You might call Richard Powell a repeat offender.
When he appeared before a judge on Tuesday, it wasn’t the first time he had problems with the law. Not by a long shot.
Local 10 News reports that the 57-year-old homeless man has been arrested a whopping 344 times. Charges include public intoxication, robbing a milk crate, strong-armed robbery and sexual assault. The most recent wrongdoing: Violating a trespass order to stay off the lower part of Miami Beach, south of 40th Street.
But Miami Beach is exactly where cops found Powell earlier this month, yelling in the street carrying a beer, with pot stuffed inside his shoes.
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Miami-Dade Circuit Court Judge Andrea Ricker Wolfson was not pleased with the scofflaw.
“You’re on the radar, my friend,” the judge warned. “Essentially, the officers, the residents who live in that area know who you are, and they will call the police if they see you. And you’ll be right back here where you are right now and I can guarantee you that if you violate the order again, the state won’t even discuss a plea with your lawyers.”
Powell’s sentence for the trespass violation: 90 days behind bars.
So will Powell learn from his 344 mistakes?
One local group hopes so: The newly formed Miami Beach Crime Prevention and Awareness Group aims to clean up the neighborhood.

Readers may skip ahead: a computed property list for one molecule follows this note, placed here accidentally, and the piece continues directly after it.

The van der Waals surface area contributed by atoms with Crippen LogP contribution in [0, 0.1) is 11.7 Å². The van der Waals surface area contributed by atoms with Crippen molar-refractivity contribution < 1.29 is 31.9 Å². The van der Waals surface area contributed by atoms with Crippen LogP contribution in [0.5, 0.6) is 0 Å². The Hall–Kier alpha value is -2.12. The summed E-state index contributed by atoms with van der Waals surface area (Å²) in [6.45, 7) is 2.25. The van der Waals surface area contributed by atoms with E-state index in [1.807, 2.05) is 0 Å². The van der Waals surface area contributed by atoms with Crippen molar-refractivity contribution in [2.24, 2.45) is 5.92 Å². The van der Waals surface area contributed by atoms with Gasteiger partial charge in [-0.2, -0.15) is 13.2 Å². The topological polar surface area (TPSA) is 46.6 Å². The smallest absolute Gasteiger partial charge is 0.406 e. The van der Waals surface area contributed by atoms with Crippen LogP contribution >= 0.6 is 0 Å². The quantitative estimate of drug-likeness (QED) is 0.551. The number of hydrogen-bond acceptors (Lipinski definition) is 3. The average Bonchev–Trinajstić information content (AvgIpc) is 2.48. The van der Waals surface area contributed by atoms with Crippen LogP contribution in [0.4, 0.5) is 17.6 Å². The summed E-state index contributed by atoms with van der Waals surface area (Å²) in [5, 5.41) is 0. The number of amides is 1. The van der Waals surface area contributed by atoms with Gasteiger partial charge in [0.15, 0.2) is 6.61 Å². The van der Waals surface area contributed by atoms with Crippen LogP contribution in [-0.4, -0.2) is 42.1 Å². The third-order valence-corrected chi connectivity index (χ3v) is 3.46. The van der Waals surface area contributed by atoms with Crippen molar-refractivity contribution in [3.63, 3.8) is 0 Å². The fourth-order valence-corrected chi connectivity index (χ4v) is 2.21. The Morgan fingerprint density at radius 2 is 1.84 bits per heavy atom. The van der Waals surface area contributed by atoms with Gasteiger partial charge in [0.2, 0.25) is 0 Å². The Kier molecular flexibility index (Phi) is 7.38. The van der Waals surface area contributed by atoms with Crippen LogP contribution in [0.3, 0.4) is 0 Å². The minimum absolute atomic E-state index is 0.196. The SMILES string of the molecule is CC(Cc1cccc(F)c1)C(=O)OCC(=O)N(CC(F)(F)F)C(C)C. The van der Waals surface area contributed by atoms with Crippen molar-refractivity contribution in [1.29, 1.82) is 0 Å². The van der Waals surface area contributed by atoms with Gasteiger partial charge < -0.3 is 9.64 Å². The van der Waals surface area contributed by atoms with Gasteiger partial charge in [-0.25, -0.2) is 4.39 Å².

“We are focusing on the repeat offenders in Miami Beach that are making our beach unlivable,” cofounder John Deutzman, a retired investigative journalist, told Local 10.
The group wants stiffer sentences for habitual offenders.
On the group’s website: “We estimate that the number of our habitual offenders who require stiffer sentencing to be sixty  people, or less” and with what they say are more than 500 available beds in County jails on any given day, incarcerating these habitual offenders ‘would not overburden the system.’”
But according to a recent Miami New Times article, the watchdog group is under fire due to its tactics, which include following and filming “frequent fliers” and urging other residents to any report suspicious activity.
Nancy Abudu, a lawyer with the American Civil Liberties Union, told the paper she is concerned about MBCPAG’s motives and worries about the ramifications.
“The cops need to make sure they are not cosigning on any racial profiling or other unlawful type of quasi-policing,” said Abudu. “And these folks need to remember they’re civilians, not cops.”